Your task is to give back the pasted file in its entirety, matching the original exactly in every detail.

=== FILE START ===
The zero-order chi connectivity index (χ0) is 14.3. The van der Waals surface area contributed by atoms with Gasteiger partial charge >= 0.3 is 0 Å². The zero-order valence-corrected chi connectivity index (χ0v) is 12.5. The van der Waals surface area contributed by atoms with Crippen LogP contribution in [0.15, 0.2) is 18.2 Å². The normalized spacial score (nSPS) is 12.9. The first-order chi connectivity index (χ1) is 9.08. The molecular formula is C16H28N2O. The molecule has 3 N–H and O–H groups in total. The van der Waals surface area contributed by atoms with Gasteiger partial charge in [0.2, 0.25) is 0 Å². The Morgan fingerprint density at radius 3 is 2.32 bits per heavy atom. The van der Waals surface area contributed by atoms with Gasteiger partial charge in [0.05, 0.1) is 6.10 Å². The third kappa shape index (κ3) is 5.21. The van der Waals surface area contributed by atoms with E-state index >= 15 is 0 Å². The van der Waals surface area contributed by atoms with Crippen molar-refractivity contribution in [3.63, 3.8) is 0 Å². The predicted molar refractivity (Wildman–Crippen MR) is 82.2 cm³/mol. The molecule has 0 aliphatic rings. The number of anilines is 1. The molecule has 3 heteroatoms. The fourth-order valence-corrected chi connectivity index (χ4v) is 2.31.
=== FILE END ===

The zero-order chi connectivity index (χ0) is 14.3. The van der Waals surface area contributed by atoms with Gasteiger partial charge >= 0.3 is 0 Å². The zero-order valence-corrected chi connectivity index (χ0v) is 12.5. The van der Waals surface area contributed by atoms with Crippen LogP contribution in [0.15, 0.2) is 18.2 Å². The normalized spacial score (nSPS) is 12.9. The first-order chi connectivity index (χ1) is 9.08. The molecular formula is C16H28N2O. The molecule has 3 N–H and O–H groups in total. The van der Waals surface area contributed by atoms with Gasteiger partial charge in [0.2, 0.25) is 0 Å². The Morgan fingerprint density at radius 3 is 2.32 bits per heavy atom. The van der Waals surface area contributed by atoms with Gasteiger partial charge in [0.05, 0.1) is 6.10 Å². The third kappa shape index (κ3) is 5.21. The van der Waals surface area contributed by atoms with E-state index >= 15 is 0 Å². The van der Waals surface area contributed by atoms with Crippen molar-refractivity contribution in [3.63, 3.8) is 0 Å². The predicted molar refractivity (Wildman–Crippen MR) is 82.2 cm³/mol. The molecule has 0 aliphatic rings. The number of anilines is 1. The molecule has 3 heteroatoms. The fourth-order valence-corrected chi connectivity index (χ4v) is 2.31.